Age of propaganda

Notes from and comments on AGE OF PROPAGANDA by Anthony Pratkanis and Elliot Aronson Note: In the introduction, one author describes his parents as having had such "a wonderfully innocent, childlike trust that...almost everything they read was absolutely true." The other author then goes on to say that "chances are my son will grow up with... a regrettable cynicism about the truth of everything he reads, hears and sees." What a stark contrast. Why and how has this happened? Not so long ago, people never dreamed of questioning the nobility of the motives behind national policy. And they thought that the purpose of advertising was merely to inform the consumer. Now children grow up doubting authority figures and viewing ads as manipulative messages designed to make the advertiser rich. While it is good to ask questions, there is a price to be paid for cynicism. A cynical populace all too often becomes disengaged, caustic, and irresponsible. I believe there are more than two choices: naïve acceptance of propaganda on one hand and total cynicism (often combined with a lust for entertainment) on the other. During an age characterized by ever more sophisticated uses of propagandistic techniques, it is important that citizens become informed about these devices, the psychological dynamics of what makes them effective and how to counteract their effectiveness without withdrawing into abject cynicism. Jesus stated in Matthew 10:16, "Behold, I send you forth as sheep in the midst of wolves: be ye therefore wise as serpents, and harmless as doves." There is a difference between persuasion and propaganda. Not all communicators are con artists—many are honest and present their messages clearly and fairly. We can neither accept nor reject all that we encounter. It is crucial for us to be discerning consumers of both information and products. Every time we turn on the TV or stereo, or pick up a book, magazine or newspaper, someone is trying to "educate" (convince) us of something. And every time we go shopping, countless manufacturers (often of nearly identical products) are vying for our attention to get us to buy the products in their package. The primary vehicle (after family and friends) for persuasive appeals in our society is the mass media. Next come church, school and workplace. Persuasion shows up in every walk of life and starts at a very young age. (My five-year- old daugher is already adroit at persuasion.)
Every day we are bombarded with one persuasive message after another. These appeals involve both give-and-take discussion and manipulation. Persuasion is not inherently bad. You succeed in life to the extent that you are persuaded by correct appeals and reject incorrect appeals and, in turn, are able to persuade others. Persuasion is often good, but it can have a dark side. Don't let the "morality" of a persuasive tactic be determined by its success in accomplishing a goal. Persuasion is bad when it is manipulative—that is when it becomes propaganda. Propaganda (tool of demagogues) is the use of images, words and symbols that play on prejudices, weaknesses and/or emotions to elicit a desired behavior. As marketing seeps into every aspect of life, the potential for manipulation via propagandistic appeals increases. Our society, assaulted by widespread marketing and information overload, lives in an age of propaganda. In our age of propaganda, few consumers have the time, energy, or ability to process the vast amount of information that assaults us. This provides an incentive for propagandists to manipulate us via emotional and simplistic tactics. Consumers who don't want to think and who rely on "soundbites" are ripe for manipulation. If you believe the source , you don't question the message (boiled down to a soundbite). (E.g., CNN vs. FOX News) While citizens in a quieter age spent time mulling over the implications of a sermon, speech, book or argument, today's citizen has little time or energy left to think. As a result, lone trees are replacing the intellectual forest. Some people believe the mass media are all-powerful; others believe the media have little influence. The truth lies somewhere in the middle. In the absence of "counter" communication (e.g., parents who talk to their children about the media's messages), the power of the media increases. As "share of voice" increases, the message becomes more accepted. The information-processing model (learning model) assumes that message recipients are largely rational and autonomous. Behaviorism and psychoanalytic theory say that we are hopelessly emotional and predictable. Again, the truth is somewhere in the middle. Persuasion is all about replacing ignorance of or negative thoughts about something with positive thoughts. Thus, to avoid being "conned," one must not let negative thoughts be unduly dismissed. One must also consider what "new" negatives arise if the positive thoughts are accepted.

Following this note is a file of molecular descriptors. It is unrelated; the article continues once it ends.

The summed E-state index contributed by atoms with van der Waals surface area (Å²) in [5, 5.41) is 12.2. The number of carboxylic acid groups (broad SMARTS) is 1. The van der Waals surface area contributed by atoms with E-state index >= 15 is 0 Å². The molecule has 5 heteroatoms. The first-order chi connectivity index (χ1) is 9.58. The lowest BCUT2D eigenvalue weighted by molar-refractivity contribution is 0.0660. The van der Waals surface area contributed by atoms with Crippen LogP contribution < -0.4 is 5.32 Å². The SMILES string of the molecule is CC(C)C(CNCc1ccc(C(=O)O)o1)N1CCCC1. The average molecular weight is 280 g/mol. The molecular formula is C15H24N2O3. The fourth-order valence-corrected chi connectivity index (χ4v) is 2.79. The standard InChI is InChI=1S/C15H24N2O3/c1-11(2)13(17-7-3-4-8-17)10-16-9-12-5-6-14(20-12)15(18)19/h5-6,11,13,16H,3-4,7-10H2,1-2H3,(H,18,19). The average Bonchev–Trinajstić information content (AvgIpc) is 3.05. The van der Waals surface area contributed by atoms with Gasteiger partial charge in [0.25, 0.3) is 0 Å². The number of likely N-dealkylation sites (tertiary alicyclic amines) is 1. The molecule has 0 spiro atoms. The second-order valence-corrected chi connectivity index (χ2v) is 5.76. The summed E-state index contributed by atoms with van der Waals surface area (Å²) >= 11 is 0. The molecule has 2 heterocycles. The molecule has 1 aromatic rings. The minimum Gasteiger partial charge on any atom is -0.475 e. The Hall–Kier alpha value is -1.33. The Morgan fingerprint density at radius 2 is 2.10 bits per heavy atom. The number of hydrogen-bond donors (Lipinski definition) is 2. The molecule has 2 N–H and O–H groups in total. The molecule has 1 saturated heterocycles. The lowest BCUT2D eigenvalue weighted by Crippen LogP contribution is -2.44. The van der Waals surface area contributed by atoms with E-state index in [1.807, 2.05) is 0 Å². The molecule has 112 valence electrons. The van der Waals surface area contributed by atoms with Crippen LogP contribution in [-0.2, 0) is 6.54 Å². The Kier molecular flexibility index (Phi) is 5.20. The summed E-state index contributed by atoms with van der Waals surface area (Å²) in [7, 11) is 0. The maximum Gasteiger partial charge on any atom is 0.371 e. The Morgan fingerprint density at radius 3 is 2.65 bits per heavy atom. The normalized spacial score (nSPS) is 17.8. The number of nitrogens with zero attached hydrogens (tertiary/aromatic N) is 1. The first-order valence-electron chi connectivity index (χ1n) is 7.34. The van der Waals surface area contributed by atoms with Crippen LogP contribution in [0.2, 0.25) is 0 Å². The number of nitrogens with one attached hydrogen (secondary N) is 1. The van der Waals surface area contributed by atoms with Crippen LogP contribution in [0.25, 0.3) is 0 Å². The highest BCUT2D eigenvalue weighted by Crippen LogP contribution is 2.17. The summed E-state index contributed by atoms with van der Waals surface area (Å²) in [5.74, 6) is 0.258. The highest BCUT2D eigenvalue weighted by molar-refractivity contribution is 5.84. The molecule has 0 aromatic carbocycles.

Soundbites, products placed at eye level or at the end of store aisles, bundled pricing, college rankings, celebrity endorsements...why do things like this persuade us? Because we're lazy. We love to conserve cognitive energy. We're miserly with our minds. We outsource thinking. And propagandists exploit our laziness. People are most often persuaded when they are in a mindless state, but can also be duped even when they are thoughtful. This is because there are two routes to persuasion— peripheral and central. In the peripheral route, persuasion is determined by simple cues, such as attractiveness (celebrity endorser or well-designed product packaging). In the central route, a message recipient engages (at least briefly) in a thoughtful consideration of the information presented. In a research study, when asked for a specific amount (37 cents rather than "a quarter" or "spare change"), 60% more people contributed to an actor posing as a panhandler. Why? When asked for "spare change," most people look at the appearance of the panhandler and skirt him (peripheral processing). When asked for "37 cents," however, most people are caught off guard and think (central processing) about the request. "Thirty-seven cents? Hmm, maybe he needs a stamp. Or maybe he's thirsty and is only a bit short of the cost of a cup of coffee..." Here, thinking leads to greater compliance. Analyze messages (e.g., ads) to see if they are relying on peripheral or central routes to persuading you. Be most wary of those who use peripheral as it may mean that they don't think their message can stand up to logical analysis. Which route is used most frequently in TV ads? Are there any "balanced" approaches? Relevance determines the route to persuasion. If not highly relevant, the source matters more (peripheral persuasion). Propaganda generally uses of the peripheral route (sometimes adding simple soundbites as a supplementary central route). The hope is that we will mindlessly accept a proposition not for any good reason, but because it is accompanied by a simplistic persuasion device. The study of Consumer Behavior is intended to help increase your ability to think about issues/decisions. Cognitive dissonance describes (and predicts) how humans rationalize behavior. Dissonance occurs whenever a person holds two inconsistent cognitions (e.g., I am smart, but I just made a dumb decision). Inconsistency is so uncomfortable that we attempt to reduce the conflict. For example, we all know that smoking is bad for us. Non-fatalistic smokers, then, must either change their attitudes or behavior in regard to smoking, and the former is easier. It is interesting to note that the people who are least likely to believe in the dangers of